Local recommendations app Sosh is expanding into two new cities — Washington and Chicago — and is also announcing a partnership with OpenTable.
Unlike Yelp, Sosh instead provides a finely tuned curated list of what’s happening in the cities it covers: San Francisco, New York, Seattle, plus today’s new arrivals. The app says it doesn’t aim for quantity (there are 20 highly rated restaurants near you), but instead quality (you should go to this one hidden place we know about). It curates this information via expert reports (what it dubs ‘tastemakers’) as well as other sources like local magazines and blogs.
As Sosh’s CEO Rishi Mandal explained to me “the goal has never been to build an exhaustive list of things that people could do.”
With today’s OpenTable announcement, we are seeing more of Mandal’s overall vision for the app: Users are able to use Sosh to book reservations for the venues listed. Mandal says he sees the partnership as complimentary of the two services. People go to OpenTable if they have a specific place in mind. But, as he sees it, it never answers the question “what should we do when we don’t really know what we’re going to do?” Sosh, on the other hand, does.
Additionally, Sosh is also unveiling what it is calling a “marketplace,” allowing small businesses to market niche events to the users using data gathered via the app . The events’ tickets are then sold through Sosh, from which the app takes in a 5 percent fee for the gross ticket sales.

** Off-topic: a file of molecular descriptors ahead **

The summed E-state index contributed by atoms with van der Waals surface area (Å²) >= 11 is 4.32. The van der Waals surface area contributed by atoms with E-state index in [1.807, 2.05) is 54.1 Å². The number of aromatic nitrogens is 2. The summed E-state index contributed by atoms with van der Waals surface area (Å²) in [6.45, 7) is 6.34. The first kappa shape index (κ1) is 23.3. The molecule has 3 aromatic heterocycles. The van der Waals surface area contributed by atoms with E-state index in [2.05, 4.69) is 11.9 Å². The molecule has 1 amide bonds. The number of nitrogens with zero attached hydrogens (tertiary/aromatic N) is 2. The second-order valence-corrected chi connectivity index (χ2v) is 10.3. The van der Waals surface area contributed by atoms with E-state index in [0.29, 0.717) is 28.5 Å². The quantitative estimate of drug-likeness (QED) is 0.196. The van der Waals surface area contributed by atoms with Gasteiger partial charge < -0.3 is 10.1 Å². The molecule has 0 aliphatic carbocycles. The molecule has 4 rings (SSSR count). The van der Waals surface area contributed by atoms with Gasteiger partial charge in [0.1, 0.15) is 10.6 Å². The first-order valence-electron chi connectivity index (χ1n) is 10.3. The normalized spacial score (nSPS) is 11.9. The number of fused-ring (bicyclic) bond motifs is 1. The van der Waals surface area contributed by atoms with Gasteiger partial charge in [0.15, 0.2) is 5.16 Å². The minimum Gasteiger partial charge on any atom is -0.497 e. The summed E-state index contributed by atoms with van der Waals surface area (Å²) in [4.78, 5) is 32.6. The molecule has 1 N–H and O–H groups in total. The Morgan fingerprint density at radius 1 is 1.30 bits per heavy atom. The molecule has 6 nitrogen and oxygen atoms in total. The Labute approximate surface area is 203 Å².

Mandal says that this service isn’t about providing a marketing platform, but about “matchmaking.” Given that Sosh has so much data about what people are doing in these cities, it’s able to somewhat accurately gauge if an event will work at a particular venue, in a particular town. “With our service we’ve built up this huge store of people,” he said. “We understand their interests.”
With that, business owners don’t need to sweat the advertising. “They can focus on the food and not on whether anyone will show up,” said Mandal.
The marketplace was beta tested in San Francisco with about 50 vendors with general success, says Mandal. He wouldn’t provide numbers about his app’s current penetration in New York; two months ago he told me one in twelve Manhattanites had the app.
Now comes the question of how well it will fare in smaller cities. Mandal says Seattle is just beginning to get going, but he has high hopes. With $15 million raised thus far, at least Sosh has some time to get more widely adopted.
[Image courtesy Boston Public Library]